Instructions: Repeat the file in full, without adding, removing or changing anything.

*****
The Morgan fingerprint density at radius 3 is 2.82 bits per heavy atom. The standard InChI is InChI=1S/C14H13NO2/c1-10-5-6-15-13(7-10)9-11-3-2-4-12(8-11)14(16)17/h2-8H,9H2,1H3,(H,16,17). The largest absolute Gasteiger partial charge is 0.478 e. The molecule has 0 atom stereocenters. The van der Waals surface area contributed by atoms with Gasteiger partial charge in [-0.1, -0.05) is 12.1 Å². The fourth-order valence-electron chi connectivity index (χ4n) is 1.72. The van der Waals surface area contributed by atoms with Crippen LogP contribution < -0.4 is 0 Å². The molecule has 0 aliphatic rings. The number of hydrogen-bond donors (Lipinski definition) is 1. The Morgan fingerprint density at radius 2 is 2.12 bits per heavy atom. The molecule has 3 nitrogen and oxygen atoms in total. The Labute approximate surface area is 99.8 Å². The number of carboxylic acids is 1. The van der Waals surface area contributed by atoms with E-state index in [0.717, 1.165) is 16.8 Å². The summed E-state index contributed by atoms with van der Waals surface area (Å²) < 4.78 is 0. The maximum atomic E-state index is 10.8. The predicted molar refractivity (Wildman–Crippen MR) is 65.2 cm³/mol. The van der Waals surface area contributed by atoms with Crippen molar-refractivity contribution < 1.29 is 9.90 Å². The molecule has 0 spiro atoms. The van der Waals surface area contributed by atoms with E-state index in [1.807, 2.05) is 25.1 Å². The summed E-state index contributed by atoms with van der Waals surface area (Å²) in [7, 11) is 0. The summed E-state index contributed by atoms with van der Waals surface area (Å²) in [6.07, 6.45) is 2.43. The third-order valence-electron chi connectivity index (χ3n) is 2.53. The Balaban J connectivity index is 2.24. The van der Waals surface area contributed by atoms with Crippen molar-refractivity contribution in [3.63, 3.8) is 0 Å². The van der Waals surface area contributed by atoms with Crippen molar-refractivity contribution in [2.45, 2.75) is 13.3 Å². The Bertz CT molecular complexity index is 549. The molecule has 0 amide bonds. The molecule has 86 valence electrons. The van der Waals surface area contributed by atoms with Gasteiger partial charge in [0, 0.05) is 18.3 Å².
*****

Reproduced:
The Morgan fingerprint density at radius 3 is 2.82 bits per heavy atom. The standard InChI is InChI=1S/C14H13NO2/c1-10-5-6-15-13(7-10)9-11-3-2-4-12(8-11)14(16)17/h2-8H,9H2,1H3,(H,16,17). The largest absolute Gasteiger partial charge is 0.478 e. The molecule has 0 atom stereocenters. The van der Waals surface area contributed by atoms with Gasteiger partial charge in [-0.1, -0.05) is 12.1 Å². The fourth-order valence-electron chi connectivity index (χ4n) is 1.72. The van der Waals surface area contributed by atoms with Crippen LogP contribution < -0.4 is 0 Å². The molecule has 0 aliphatic rings. The number of hydrogen-bond donors (Lipinski definition) is 1. The Morgan fingerprint density at radius 2 is 2.12 bits per heavy atom. The molecule has 3 nitrogen and oxygen atoms in total. The Labute approximate surface area is 99.8 Å². The number of carboxylic acids is 1. The van der Waals surface area contributed by atoms with E-state index in [0.717, 1.165) is 16.8 Å². The summed E-state index contributed by atoms with van der Waals surface area (Å²) < 4.78 is 0. The maximum atomic E-state index is 10.8. The predicted molar refractivity (Wildman–Crippen MR) is 65.2 cm³/mol. The van der Waals surface area contributed by atoms with Crippen molar-refractivity contribution < 1.29 is 9.90 Å². The molecule has 0 spiro atoms. The van der Waals surface area contributed by atoms with E-state index in [1.807, 2.05) is 25.1 Å². The summed E-state index contributed by atoms with van der Waals surface area (Å²) in [7, 11) is 0. The summed E-state index contributed by atoms with van der Waals surface area (Å²) in [6.07, 6.45) is 2.43. The third-order valence-electron chi connectivity index (χ3n) is 2.53. The Balaban J connectivity index is 2.24. The van der Waals surface area contributed by atoms with Crippen molar-refractivity contribution in [3.63, 3.8) is 0 Å². The van der Waals surface area contributed by atoms with Crippen molar-refractivity contribution in [2.45, 2.75) is 13.3 Å². The Bertz CT molecular complexity index is 549. The molecule has 0 amide bonds. The molecule has 86 valence electrons. The van der Waals surface area contributed by atoms with Gasteiger partial charge in [0, 0.05) is 18.3 Å².